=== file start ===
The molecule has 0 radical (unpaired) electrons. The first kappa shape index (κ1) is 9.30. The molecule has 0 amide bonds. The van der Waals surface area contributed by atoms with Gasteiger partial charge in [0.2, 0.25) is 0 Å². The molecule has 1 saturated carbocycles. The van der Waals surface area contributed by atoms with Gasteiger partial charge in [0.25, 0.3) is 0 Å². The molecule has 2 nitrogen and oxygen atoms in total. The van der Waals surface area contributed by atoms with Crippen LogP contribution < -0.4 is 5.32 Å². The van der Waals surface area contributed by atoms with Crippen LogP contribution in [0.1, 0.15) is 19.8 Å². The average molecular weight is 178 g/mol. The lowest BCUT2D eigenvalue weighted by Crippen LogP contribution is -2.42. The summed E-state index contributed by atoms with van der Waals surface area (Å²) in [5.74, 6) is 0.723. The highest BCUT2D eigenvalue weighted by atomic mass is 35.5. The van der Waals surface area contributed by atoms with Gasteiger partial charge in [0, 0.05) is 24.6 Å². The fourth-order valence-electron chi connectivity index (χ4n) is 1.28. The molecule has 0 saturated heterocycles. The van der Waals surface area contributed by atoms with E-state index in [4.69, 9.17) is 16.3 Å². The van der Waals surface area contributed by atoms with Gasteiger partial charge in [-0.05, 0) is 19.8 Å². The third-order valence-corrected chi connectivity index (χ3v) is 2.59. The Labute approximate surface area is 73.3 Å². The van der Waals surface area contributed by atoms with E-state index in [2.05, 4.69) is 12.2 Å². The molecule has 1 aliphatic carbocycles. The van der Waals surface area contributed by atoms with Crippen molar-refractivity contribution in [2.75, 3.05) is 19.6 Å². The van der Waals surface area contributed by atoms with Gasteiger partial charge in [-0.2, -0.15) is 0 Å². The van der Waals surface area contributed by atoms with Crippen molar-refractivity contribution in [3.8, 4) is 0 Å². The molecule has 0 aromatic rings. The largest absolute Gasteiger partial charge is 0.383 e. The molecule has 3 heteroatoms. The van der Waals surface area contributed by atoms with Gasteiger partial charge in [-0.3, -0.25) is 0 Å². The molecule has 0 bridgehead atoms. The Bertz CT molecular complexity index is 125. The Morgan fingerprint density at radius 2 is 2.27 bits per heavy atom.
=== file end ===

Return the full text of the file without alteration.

The molecule has 0 radical (unpaired) electrons. The first kappa shape index (κ1) is 9.30. The molecule has 0 amide bonds. The van der Waals surface area contributed by atoms with Gasteiger partial charge in [0.2, 0.25) is 0 Å². The molecule has 1 saturated carbocycles. The van der Waals surface area contributed by atoms with Gasteiger partial charge in [0.25, 0.3) is 0 Å². The molecule has 2 nitrogen and oxygen atoms in total. The van der Waals surface area contributed by atoms with Crippen LogP contribution < -0.4 is 5.32 Å². The van der Waals surface area contributed by atoms with Crippen LogP contribution in [0.1, 0.15) is 19.8 Å². The average molecular weight is 178 g/mol. The lowest BCUT2D eigenvalue weighted by Crippen LogP contribution is -2.42. The summed E-state index contributed by atoms with van der Waals surface area (Å²) in [5.74, 6) is 0.723. The highest BCUT2D eigenvalue weighted by atomic mass is 35.5. The van der Waals surface area contributed by atoms with Gasteiger partial charge in [0, 0.05) is 24.6 Å². The fourth-order valence-electron chi connectivity index (χ4n) is 1.28. The molecule has 0 saturated heterocycles. The van der Waals surface area contributed by atoms with E-state index in [4.69, 9.17) is 16.3 Å². The van der Waals surface area contributed by atoms with Gasteiger partial charge in [-0.05, 0) is 19.8 Å². The third-order valence-corrected chi connectivity index (χ3v) is 2.59. The Labute approximate surface area is 73.3 Å². The van der Waals surface area contributed by atoms with E-state index in [2.05, 4.69) is 12.2 Å². The molecule has 1 aliphatic carbocycles. The van der Waals surface area contributed by atoms with Crippen molar-refractivity contribution in [2.75, 3.05) is 19.6 Å². The van der Waals surface area contributed by atoms with Gasteiger partial charge in [-0.2, -0.15) is 0 Å². The van der Waals surface area contributed by atoms with Crippen molar-refractivity contribution in [3.8, 4) is 0 Å². The molecule has 0 aromatic rings. The largest absolute Gasteiger partial charge is 0.383 e. The molecule has 3 heteroatoms. The van der Waals surface area contributed by atoms with Gasteiger partial charge in [-0.3, -0.25) is 0 Å². The molecule has 0 bridgehead atoms. The Bertz CT molecular complexity index is 125. The Morgan fingerprint density at radius 2 is 2.27 bits per heavy atom.